Principal Agent Theory

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The Principal Agent-Theory as a base for the organization of company innovation process

There are many settings in which one economic actor (the principal) delegates authority and/or responsibilities to an agent to act on his behalf. The primary reason for doing so is that the agent has an advantage in terms of expertise or information. This informational advantage, or information asymmetry, poses a problem for the principal—how can the principal be sure that the agent has in fact acted in her best interests? Can a contract be written defining incentives in such a way that the principal can be assured that the agent is taking just the action that she would take, had she the information available to the agent?

Solving this problem is a matter of some concern for patients dealing with their doctors, clients dealing with their lawyers, etc. It is also a crucial concern for business firms dealing with their employees. Especially in the twenty-first century, employees are often hired precisely because they have information available that is unavailable to the managers of a firm, who changes or implements new ways of work (Innovation), making sure that employee expertise is put to work in the interest of the firm can make the difference between success and bankruptcy–as illustrated by the performance of Google Corporation and their success.

Principal-Agent Theory

The key common aspect of all those contracting settings is that the information gap between the principal and the agent has some fundamental implications for the design of the bilateral contract they sign.

In order to reach an efficient use of economic resources, this contract must elicit the agent´s private information. This can only be done by giving up some information rent to the privately informed agent. Generally, this rent is costly to the principal. This cost or payment is what is known as Monitoring Cost, on which the Principal can limit divergences from his interest by establishing appropriate incentives for the agent and by incurring monitoring costs designed to limit the aberrant activities of the agent (Jensen, 1976, pg. 5).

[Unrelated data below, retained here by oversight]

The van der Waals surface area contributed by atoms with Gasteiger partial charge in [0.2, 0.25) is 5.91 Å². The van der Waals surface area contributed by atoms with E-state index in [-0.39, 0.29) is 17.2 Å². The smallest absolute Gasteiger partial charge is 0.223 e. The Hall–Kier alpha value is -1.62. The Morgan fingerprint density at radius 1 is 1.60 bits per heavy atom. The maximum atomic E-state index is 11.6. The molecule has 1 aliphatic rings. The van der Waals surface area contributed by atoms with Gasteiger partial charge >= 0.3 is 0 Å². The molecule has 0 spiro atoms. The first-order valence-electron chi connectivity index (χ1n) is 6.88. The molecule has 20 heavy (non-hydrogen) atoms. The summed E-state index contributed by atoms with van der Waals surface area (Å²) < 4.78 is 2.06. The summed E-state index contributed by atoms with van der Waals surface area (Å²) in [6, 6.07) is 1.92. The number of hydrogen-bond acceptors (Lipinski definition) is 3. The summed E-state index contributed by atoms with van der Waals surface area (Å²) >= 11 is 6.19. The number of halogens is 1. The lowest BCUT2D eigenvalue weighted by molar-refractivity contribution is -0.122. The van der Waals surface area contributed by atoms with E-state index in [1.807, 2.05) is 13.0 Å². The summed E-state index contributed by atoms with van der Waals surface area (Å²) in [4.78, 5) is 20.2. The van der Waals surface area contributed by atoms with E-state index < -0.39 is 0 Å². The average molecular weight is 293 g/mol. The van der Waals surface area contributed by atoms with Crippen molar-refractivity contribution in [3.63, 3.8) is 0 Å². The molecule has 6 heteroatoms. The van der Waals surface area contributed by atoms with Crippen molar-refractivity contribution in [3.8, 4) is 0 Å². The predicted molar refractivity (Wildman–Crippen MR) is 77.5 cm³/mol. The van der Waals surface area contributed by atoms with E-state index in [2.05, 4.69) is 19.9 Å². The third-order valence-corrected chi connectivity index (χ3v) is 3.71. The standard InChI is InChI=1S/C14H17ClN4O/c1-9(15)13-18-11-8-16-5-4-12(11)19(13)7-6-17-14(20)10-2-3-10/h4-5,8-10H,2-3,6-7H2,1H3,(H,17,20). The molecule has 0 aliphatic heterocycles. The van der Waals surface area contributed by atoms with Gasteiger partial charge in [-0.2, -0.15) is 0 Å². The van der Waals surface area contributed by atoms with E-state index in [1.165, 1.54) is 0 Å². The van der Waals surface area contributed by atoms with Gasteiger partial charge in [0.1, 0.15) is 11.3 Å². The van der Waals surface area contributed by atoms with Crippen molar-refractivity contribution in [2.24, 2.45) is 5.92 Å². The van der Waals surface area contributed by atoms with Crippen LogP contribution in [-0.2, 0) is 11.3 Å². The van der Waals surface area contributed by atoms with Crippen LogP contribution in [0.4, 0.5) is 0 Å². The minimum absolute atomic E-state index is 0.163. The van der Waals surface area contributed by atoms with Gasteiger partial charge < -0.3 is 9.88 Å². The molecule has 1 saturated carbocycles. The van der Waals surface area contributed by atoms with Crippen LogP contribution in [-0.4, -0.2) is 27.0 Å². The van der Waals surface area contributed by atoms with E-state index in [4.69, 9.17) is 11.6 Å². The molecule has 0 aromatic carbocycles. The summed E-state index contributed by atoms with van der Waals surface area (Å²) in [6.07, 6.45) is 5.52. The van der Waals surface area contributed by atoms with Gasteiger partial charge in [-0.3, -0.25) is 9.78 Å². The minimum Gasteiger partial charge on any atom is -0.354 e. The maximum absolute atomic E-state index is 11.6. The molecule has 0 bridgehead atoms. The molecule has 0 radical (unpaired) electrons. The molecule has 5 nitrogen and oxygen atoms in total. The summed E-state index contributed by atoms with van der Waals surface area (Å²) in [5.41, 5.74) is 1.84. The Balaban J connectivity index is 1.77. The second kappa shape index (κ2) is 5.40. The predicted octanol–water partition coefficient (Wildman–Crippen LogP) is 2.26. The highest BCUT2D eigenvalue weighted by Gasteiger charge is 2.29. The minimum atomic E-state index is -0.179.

And just like in any other trade, the Principal is giving something in exchange of the actions and decisions of the Agent; we can say that the Monitoring Cost is an action with its own reaction:Bonding Cost. This is the Welfare the Agent is willing to take, on behalf of the Principal, to limit or restrict his own actions, therefore reducing the deviation from the Principal's interests. These costs guarantee that the Agent will not take certain actions which would harm the principal or to ensure that the principal will be compensated if he does take such actions (Jensen, 1976, pg. 5).

Nevertheless there will always be some divergence between the agent’s decisions and those decisions which would maximize the welfare of the principal. The equivalent of the reduction in welfare experienced by the principal as a result of this divergence is what we refer as the Residual Loss (Jensen, 1976, pg. 5).

But as said on the beginning, this deal is because of a lack of information or expertise of the Principal in comparison with the Agent. This lead us to the Asymmetrical relationship. Asymmetrical relationship refers to the fact that the Agent may have more information than the Principal, leading to the fact that the Principal may not know to what degree are the actions of the Agent in the Principal's own interests. Given the self-interest of the Agent, he may or may have not behaved as agreed (Eisenhardt, 1989, 61). Information is asymmetric because the agent, of course, knows which decision he is going to make (Spremann, 1987, pg. 4).

This Asymmetrical relationship leads into a field of risk and uncertainty represented by the dilemma of Moral Hazard and Adverse Selection.

Moral hazard is a situation where the behavior of one party may change to the detriment of another after the transaction has taken place. A party makes...
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